Cover image for Prairie home cooking : 400 recipes that celebrate the bountiful harvests, creative cooks, and comforting foods of the American heartland
Title:
Prairie home cooking : 400 recipes that celebrate the bountiful harvests, creative cooks, and comforting foods of the American heartland
Author:
Fertig, Judith M.
Personal Author:
Publication Information:
Boston : Harvard Common Press, 1999.
Physical Description:
xiv, 434 pages : illustrations ; 24 cm
Language:
English
ISBN:
9781558321441

9781558321458
Format :
Book

Available:*

Library
Call Number
Material Type
Home Location
Status
Audubon Library TX715.2.M53 F47 1999 Adult Non-Fiction Open Shelf
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Summary

Summary

The food of the Midwest is the flavor of America itself, a marriage of tradition and innovation, comfort and creativity, abundence and thrift. in Prairie Home Cooking, Judith Fertig serves up a warmhearted invitation to savor the best flavors of America's breadbasket.


Author Notes

Judith M. Fertig, an authority on the foods of her native Midwest, has written extensively about the agriculture of the region and about its ethnic and local culinary traditions. She writes the weekly column "Come Into My Kitchen" for the Kansas City Star and has contributed to Saveur, Country Living, Country Home, the San Francisco Chronicle, and the New York Times. Born in Ohio and trained at La Varenne and the Cordon Bleu, she now lives in Kansas City, Missouri. You can visit her at www.prairiehomecook.com


Reviews 3

Booklist Review

The cooking of America's heartland lacks the breadth and sophistication of coastal cuisines, but it yields many Americans' most beloved comfort foods: apple pie, creamed corn, and casseroles. Fertig's compilation of midwestern favorites focuses on the kinds of dishes that can easily be made in the home kitchen from generally available ingredients. She does not compromise freshness, and she avoids using canned or prepared foods despite their ubiquity in many heartland kitchens. Fertig's recipes include a few antiques such as Cincinnati's goetta, savory ground pork and oatmeal formed into cakes and fried. She does not neglect the most recent culinary developments, including a recipe for a pesto dish and some Mexican-inspired items. Even midwestern drink reflects a growing cosmopolitanism with a "prairie kir" made of homemade blackberry cordial and white wine. Recommended for library general cookery collections. --Mark Knoblauch


Publisher's Weekly Review

Fertig (Pure Prairie and Que Queens) uses her native knowledge of the heartland (and parts of Canada) and its cultural patchwork to create dishes that go beyond the dreaded Campbell soup casseroles without losing that essential ingredientÄcomfort. For reliable, filling recipes that make great leftovers, this is the ticket. Hearty appetites will appreciate Polish Wild Mushroom and Potato Soup or Wisconsin Cheddar Beer Soup. For spicier fare there's Santa Fe Trail Smothered Steak. The book's strong point is the sinful, filling food category, which includes Baked Macaroni and Cheddar and Golden Nugget Custard. The breakfast section (St. Louis Gooey Coffee Cake, Gingerbread Waffles with Pear Sauce) appeals any time of day. Cooks will learn that Church Supper Chicken and Wild Rice Hot Dish, more than a casserole, is a Minnesotan potluck rite of passage. Tucked into every nook of this exhaustive collection are what may be the best treats of allÄoriginal jellies and sides (Raspberries and Red Currants in Honeysuckle Jelly) that conjure up stops at roadside country stands. (Aug.) (c) Copyright PWxyz, LLC. All rights reserved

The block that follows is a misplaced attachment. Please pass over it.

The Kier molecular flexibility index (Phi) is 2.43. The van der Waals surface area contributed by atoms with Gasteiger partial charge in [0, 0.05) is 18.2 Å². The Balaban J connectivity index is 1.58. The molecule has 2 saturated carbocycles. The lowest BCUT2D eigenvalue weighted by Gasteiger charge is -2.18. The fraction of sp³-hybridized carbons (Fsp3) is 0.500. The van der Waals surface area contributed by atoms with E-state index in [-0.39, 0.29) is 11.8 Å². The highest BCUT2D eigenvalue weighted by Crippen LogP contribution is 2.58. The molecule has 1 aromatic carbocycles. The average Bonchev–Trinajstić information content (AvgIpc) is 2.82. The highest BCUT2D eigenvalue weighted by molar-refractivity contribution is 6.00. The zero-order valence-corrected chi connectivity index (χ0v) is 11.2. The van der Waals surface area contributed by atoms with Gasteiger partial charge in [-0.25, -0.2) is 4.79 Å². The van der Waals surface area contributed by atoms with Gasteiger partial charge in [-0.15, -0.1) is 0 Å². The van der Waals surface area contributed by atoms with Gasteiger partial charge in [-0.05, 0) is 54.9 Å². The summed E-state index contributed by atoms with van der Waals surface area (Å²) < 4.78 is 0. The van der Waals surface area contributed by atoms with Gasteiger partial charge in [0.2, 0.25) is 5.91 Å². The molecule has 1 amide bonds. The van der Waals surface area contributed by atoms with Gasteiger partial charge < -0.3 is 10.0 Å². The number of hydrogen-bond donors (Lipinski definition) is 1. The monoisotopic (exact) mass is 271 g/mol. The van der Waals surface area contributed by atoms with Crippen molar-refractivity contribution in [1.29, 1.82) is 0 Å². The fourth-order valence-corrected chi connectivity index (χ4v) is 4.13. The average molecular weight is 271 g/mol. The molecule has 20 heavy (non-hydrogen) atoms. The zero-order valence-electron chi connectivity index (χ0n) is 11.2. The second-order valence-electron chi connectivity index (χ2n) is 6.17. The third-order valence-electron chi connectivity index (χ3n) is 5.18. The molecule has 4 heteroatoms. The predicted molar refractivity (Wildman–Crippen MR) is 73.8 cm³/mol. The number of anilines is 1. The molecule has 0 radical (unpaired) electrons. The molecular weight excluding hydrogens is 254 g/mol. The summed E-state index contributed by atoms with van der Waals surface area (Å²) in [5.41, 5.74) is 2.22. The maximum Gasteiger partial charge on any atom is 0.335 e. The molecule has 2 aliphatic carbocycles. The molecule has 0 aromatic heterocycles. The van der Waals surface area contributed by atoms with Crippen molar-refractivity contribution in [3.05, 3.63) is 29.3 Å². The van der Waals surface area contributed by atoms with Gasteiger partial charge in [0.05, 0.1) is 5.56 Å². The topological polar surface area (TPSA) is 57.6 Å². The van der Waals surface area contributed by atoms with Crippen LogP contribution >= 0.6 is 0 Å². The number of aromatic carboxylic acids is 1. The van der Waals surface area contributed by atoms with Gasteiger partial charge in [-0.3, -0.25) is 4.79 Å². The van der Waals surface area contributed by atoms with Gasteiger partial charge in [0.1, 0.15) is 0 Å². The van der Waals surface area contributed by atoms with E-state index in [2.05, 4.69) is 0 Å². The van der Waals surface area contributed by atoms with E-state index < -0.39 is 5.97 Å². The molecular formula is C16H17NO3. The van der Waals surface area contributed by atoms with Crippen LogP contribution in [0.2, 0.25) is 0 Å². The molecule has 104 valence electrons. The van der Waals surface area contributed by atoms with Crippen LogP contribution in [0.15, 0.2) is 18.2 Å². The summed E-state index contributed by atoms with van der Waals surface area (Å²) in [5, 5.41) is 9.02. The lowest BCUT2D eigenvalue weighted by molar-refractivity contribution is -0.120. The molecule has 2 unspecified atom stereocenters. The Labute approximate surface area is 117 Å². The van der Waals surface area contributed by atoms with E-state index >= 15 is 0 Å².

Library Journal Review

When the "back-to-the-land" movement first struck, a number of country cooking/ heartland cookbooks appeared, but that was more than a few years ago. Fertig's (Pure Prairie: Farm Fresh and Wildly Delicious Foods from the Prairie) latest cookbook includes dozens of enticing recipes for both homey comfort food and more contemporary fare, from St. Louis Gooey Butter Coffeecake to Smoked Goat Cheese on Field Greens. Many of them reflect the diverse ethnic backgrounds of the immigrants to the Midwest; others come from early American cookbooks. Readable sidebars cover a variety of topics, including the location of Laura Ingalls Wilder museums and "historic sites," and quotations from writers such as Willa Cather and Mark Twain are scattered throughout. Highly recommended. [Good Cook/BOMC main selection.] (c) Copyright 2010. Library Journals LLC, a wholly owned subsidiary of Media Source, Inc. No redistribution permitted.


Table of Contents

Acknowledgmentsp. ix
Introductionp. xi
Breakfast Comes Firstp. 1
A Prairie Pantryp. 35
Appetizers And Drinksp. 79
Simmering Soupsp. 115
A Salad Harvestp. 141
The Meat Coursep. 175
Chicken And Other Birdsp. 211
Fresh Fishp. 237
Noodles, Dumplings, And Savory Piesp. 255
Country Sidesp. 291
From The Breadbasketp. 327
Dessert At Lastp. 361
Resourcesp. 416
Select Bibliographyp. 418
Indexp. 420

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